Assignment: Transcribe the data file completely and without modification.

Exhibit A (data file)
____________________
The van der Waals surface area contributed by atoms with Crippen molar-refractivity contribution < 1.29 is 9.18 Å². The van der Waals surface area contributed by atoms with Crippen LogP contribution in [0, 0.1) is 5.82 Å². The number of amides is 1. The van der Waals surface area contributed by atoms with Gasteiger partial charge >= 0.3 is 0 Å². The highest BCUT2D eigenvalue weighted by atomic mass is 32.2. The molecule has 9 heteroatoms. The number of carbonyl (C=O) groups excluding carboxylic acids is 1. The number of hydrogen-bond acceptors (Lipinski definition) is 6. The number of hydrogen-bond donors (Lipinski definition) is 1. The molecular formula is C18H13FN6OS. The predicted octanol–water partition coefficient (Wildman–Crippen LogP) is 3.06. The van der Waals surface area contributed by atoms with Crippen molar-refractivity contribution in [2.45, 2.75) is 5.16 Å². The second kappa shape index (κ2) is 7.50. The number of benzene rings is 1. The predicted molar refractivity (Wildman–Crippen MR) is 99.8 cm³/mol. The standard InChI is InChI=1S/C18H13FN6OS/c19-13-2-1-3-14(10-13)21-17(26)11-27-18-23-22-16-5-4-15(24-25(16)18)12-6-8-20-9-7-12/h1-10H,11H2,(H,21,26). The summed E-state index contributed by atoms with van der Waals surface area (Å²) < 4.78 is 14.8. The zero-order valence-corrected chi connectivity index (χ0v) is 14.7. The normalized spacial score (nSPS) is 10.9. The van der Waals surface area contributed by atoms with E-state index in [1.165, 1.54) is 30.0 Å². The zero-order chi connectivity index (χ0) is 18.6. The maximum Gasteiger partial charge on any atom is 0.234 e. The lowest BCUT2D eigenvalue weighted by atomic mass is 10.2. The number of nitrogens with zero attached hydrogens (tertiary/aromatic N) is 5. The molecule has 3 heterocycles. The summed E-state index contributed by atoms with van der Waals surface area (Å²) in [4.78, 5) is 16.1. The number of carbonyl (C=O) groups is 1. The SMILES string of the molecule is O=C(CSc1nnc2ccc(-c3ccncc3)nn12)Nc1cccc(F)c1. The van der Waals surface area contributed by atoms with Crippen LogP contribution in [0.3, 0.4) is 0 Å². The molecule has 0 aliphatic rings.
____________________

The van der Waals surface area contributed by atoms with Crippen molar-refractivity contribution < 1.29 is 9.18 Å². The van der Waals surface area contributed by atoms with Crippen LogP contribution in [0, 0.1) is 5.82 Å². The number of amides is 1. The van der Waals surface area contributed by atoms with Gasteiger partial charge >= 0.3 is 0 Å². The highest BCUT2D eigenvalue weighted by atomic mass is 32.2. The molecule has 9 heteroatoms. The number of carbonyl (C=O) groups excluding carboxylic acids is 1. The number of hydrogen-bond acceptors (Lipinski definition) is 6. The number of hydrogen-bond donors (Lipinski definition) is 1. The molecular formula is C18H13FN6OS. The predicted octanol–water partition coefficient (Wildman–Crippen LogP) is 3.06. The van der Waals surface area contributed by atoms with Crippen molar-refractivity contribution in [2.45, 2.75) is 5.16 Å². The second kappa shape index (κ2) is 7.50. The number of benzene rings is 1. The predicted molar refractivity (Wildman–Crippen MR) is 99.8 cm³/mol. The standard InChI is InChI=1S/C18H13FN6OS/c19-13-2-1-3-14(10-13)21-17(26)11-27-18-23-22-16-5-4-15(24-25(16)18)12-6-8-20-9-7-12/h1-10H,11H2,(H,21,26). The summed E-state index contributed by atoms with van der Waals surface area (Å²) < 4.78 is 14.8. The zero-order valence-corrected chi connectivity index (χ0v) is 14.7. The normalized spacial score (nSPS) is 10.9. The van der Waals surface area contributed by atoms with E-state index in [1.165, 1.54) is 30.0 Å². The zero-order chi connectivity index (χ0) is 18.6. The maximum Gasteiger partial charge on any atom is 0.234 e. The lowest BCUT2D eigenvalue weighted by atomic mass is 10.2. The number of nitrogens with zero attached hydrogens (tertiary/aromatic N) is 5. The molecule has 3 heterocycles. The summed E-state index contributed by atoms with van der Waals surface area (Å²) in [4.78, 5) is 16.1. The number of carbonyl (C=O) groups is 1. The SMILES string of the molecule is O=C(CSc1nnc2ccc(-c3ccncc3)nn12)Nc1cccc(F)c1. The van der Waals surface area contributed by atoms with Crippen LogP contribution in [0.3, 0.4) is 0 Å². The molecule has 0 aliphatic rings.